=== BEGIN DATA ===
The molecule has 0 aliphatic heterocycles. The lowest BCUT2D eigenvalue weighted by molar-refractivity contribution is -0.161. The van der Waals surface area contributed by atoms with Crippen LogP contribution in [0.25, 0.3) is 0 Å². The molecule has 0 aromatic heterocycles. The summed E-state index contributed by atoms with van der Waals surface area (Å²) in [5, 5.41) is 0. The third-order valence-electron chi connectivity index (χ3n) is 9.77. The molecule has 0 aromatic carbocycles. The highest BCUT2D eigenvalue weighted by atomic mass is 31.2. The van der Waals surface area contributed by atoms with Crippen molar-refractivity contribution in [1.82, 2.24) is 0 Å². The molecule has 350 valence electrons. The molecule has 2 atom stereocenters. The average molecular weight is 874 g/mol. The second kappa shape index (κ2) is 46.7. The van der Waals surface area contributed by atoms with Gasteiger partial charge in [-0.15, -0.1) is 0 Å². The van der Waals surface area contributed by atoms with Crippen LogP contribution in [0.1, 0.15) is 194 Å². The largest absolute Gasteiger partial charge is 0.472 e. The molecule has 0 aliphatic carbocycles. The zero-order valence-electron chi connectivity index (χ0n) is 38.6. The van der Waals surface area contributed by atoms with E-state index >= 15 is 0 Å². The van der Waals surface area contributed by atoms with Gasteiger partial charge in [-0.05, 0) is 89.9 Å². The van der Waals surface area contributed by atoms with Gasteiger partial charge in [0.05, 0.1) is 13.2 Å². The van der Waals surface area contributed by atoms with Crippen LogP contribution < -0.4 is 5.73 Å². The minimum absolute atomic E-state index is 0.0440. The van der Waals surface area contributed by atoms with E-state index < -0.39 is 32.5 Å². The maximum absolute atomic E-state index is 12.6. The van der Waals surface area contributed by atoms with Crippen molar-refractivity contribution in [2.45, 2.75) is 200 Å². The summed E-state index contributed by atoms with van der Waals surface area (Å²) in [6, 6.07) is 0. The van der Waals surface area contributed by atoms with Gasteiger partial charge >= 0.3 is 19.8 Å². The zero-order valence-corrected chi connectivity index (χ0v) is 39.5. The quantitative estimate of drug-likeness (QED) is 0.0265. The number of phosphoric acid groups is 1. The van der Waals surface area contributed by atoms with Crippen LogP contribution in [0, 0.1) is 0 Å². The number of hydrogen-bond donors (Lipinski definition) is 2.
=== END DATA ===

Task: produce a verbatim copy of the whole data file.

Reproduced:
The molecule has 0 aliphatic heterocycles. The lowest BCUT2D eigenvalue weighted by molar-refractivity contribution is -0.161. The van der Waals surface area contributed by atoms with Crippen LogP contribution in [0.25, 0.3) is 0 Å². The molecule has 0 aromatic heterocycles. The summed E-state index contributed by atoms with van der Waals surface area (Å²) in [5, 5.41) is 0. The third-order valence-electron chi connectivity index (χ3n) is 9.77. The molecule has 0 aromatic carbocycles. The highest BCUT2D eigenvalue weighted by atomic mass is 31.2. The van der Waals surface area contributed by atoms with Crippen molar-refractivity contribution in [1.82, 2.24) is 0 Å². The molecule has 350 valence electrons. The molecule has 2 atom stereocenters. The average molecular weight is 874 g/mol. The second kappa shape index (κ2) is 46.7. The van der Waals surface area contributed by atoms with Gasteiger partial charge in [-0.15, -0.1) is 0 Å². The van der Waals surface area contributed by atoms with Crippen LogP contribution in [0.1, 0.15) is 194 Å². The largest absolute Gasteiger partial charge is 0.472 e. The molecule has 0 aliphatic carbocycles. The zero-order valence-electron chi connectivity index (χ0n) is 38.6. The van der Waals surface area contributed by atoms with E-state index >= 15 is 0 Å². The van der Waals surface area contributed by atoms with Gasteiger partial charge in [-0.05, 0) is 89.9 Å². The van der Waals surface area contributed by atoms with Gasteiger partial charge in [0.05, 0.1) is 13.2 Å². The van der Waals surface area contributed by atoms with Crippen LogP contribution < -0.4 is 5.73 Å². The minimum absolute atomic E-state index is 0.0440. The van der Waals surface area contributed by atoms with E-state index < -0.39 is 32.5 Å². The maximum absolute atomic E-state index is 12.6. The van der Waals surface area contributed by atoms with Crippen molar-refractivity contribution in [2.45, 2.75) is 200 Å². The summed E-state index contributed by atoms with van der Waals surface area (Å²) in [6, 6.07) is 0. The van der Waals surface area contributed by atoms with Gasteiger partial charge >= 0.3 is 19.8 Å². The zero-order valence-corrected chi connectivity index (χ0v) is 39.5. The quantitative estimate of drug-likeness (QED) is 0.0265. The number of phosphoric acid groups is 1. The van der Waals surface area contributed by atoms with Crippen LogP contribution in [0, 0.1) is 0 Å². The number of hydrogen-bond donors (Lipinski definition) is 2.